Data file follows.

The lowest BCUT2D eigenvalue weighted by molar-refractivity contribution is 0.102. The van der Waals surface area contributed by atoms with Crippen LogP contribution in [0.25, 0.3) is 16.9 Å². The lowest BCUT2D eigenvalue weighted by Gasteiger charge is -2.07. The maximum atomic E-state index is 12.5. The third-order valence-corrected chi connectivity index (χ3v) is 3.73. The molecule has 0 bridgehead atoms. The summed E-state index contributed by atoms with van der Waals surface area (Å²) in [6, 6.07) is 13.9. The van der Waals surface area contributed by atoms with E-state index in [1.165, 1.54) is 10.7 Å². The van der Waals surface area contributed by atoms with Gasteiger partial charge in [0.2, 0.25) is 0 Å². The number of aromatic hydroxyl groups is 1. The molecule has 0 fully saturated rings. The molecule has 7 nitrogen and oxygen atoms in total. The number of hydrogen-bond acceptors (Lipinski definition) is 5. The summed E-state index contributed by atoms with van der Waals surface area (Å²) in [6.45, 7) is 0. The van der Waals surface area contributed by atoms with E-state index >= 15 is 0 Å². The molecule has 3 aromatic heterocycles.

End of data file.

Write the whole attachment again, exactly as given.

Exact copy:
The lowest BCUT2D eigenvalue weighted by molar-refractivity contribution is 0.102. The van der Waals surface area contributed by atoms with Crippen LogP contribution in [0.25, 0.3) is 16.9 Å². The lowest BCUT2D eigenvalue weighted by Gasteiger charge is -2.07. The maximum atomic E-state index is 12.5. The third-order valence-corrected chi connectivity index (χ3v) is 3.73. The molecule has 0 bridgehead atoms. The summed E-state index contributed by atoms with van der Waals surface area (Å²) in [6, 6.07) is 13.9. The van der Waals surface area contributed by atoms with E-state index in [1.165, 1.54) is 10.7 Å². The van der Waals surface area contributed by atoms with Gasteiger partial charge in [0.2, 0.25) is 0 Å². The number of aromatic hydroxyl groups is 1. The molecule has 0 fully saturated rings. The molecule has 7 nitrogen and oxygen atoms in total. The number of hydrogen-bond acceptors (Lipinski definition) is 5. The summed E-state index contributed by atoms with van der Waals surface area (Å²) in [6.45, 7) is 0. The van der Waals surface area contributed by atoms with E-state index >= 15 is 0 Å². The molecule has 3 aromatic heterocycles.